When you go to a museum or a church and you look at the depictions of Our Lord and of His saints and His angels, you tend to see them portrayed in a positive light. They tend to have beautiful proportions, handsome appearances and attractive attire. You do not tend to see skin blemishes or wrinkles, ungainly costumes or awkward expressions. This is not because the artist is trying to cover up the humanity of the saints and of Our Lord, but because he or she is trying to portray the beauty of sanctity using exterior forms, like proportion, color, shading, shape, etc. The idea is that the exterior forms are reflections of the interior forms: virtues, graces, gifts and fruits of the Holy Spirit. When we see the beautiful depiction of a saint, we should become inspired by the beauty of the spiritual life. Thus, the beautiful appearance is but a vehicle by which we are carried up to a higher good, a beautiful reality.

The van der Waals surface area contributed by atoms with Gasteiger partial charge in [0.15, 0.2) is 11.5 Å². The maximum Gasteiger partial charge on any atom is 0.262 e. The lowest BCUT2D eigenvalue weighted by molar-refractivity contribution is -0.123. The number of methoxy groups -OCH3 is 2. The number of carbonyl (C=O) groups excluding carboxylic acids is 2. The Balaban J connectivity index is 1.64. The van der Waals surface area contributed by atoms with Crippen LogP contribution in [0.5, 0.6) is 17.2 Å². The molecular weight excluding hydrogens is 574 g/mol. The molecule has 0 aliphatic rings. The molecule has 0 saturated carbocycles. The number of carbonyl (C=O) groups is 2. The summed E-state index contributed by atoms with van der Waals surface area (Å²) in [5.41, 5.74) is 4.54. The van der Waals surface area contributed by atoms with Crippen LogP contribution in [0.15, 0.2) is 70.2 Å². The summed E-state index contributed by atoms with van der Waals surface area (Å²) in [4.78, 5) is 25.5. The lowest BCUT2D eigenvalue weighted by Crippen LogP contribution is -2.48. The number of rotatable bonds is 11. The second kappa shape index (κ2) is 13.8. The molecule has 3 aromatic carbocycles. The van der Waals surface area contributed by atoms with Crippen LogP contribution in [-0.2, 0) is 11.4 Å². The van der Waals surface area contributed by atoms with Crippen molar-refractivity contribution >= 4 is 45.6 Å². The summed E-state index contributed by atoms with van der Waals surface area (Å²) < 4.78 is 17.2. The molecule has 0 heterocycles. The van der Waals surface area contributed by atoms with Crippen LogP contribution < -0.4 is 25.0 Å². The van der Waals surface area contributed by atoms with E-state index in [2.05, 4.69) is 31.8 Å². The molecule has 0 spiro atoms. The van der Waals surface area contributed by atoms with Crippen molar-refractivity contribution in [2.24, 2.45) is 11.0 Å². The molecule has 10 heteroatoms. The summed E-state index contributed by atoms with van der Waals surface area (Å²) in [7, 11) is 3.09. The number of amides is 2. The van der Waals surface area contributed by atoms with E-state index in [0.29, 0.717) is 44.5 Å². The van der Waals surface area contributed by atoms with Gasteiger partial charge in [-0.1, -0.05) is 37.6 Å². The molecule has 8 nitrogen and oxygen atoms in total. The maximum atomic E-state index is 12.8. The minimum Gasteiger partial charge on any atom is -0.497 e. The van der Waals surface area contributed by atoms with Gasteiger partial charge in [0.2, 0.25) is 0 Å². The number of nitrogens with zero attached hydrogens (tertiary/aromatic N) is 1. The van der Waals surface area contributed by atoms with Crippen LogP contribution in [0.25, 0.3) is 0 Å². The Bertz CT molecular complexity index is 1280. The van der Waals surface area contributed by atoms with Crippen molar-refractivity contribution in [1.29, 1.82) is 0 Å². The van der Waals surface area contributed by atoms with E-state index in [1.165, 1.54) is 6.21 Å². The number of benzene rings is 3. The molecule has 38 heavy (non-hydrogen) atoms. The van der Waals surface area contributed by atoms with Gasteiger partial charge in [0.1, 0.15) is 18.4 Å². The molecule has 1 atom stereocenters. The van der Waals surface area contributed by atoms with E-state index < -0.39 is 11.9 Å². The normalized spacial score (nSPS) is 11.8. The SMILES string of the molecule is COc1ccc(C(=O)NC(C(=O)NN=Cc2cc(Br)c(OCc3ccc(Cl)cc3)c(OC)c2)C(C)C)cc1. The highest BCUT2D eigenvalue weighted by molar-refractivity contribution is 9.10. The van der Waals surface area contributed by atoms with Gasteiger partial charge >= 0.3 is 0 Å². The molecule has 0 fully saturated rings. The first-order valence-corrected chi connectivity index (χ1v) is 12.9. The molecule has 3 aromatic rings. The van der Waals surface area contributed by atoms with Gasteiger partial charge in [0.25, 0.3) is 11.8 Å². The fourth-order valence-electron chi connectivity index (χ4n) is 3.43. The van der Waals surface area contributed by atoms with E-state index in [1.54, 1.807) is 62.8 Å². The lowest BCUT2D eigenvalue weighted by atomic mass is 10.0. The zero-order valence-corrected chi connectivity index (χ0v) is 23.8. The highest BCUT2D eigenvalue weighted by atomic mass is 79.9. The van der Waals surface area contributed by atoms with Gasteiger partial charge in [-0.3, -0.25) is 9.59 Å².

A note of caution is in order, though, to avoid confusing something that merely appears good with something that really is good. This is why we have Proverbs 31:30: “Charm is deceptive and beauty fleeting; the woman who fears the LORD is to be praised.”
Whether you are a woman or a man: how much time do you spend on your appearance and on your charm? How much time do you spend fearing the LORD? Which one of these is really more important to you: appearance or reality?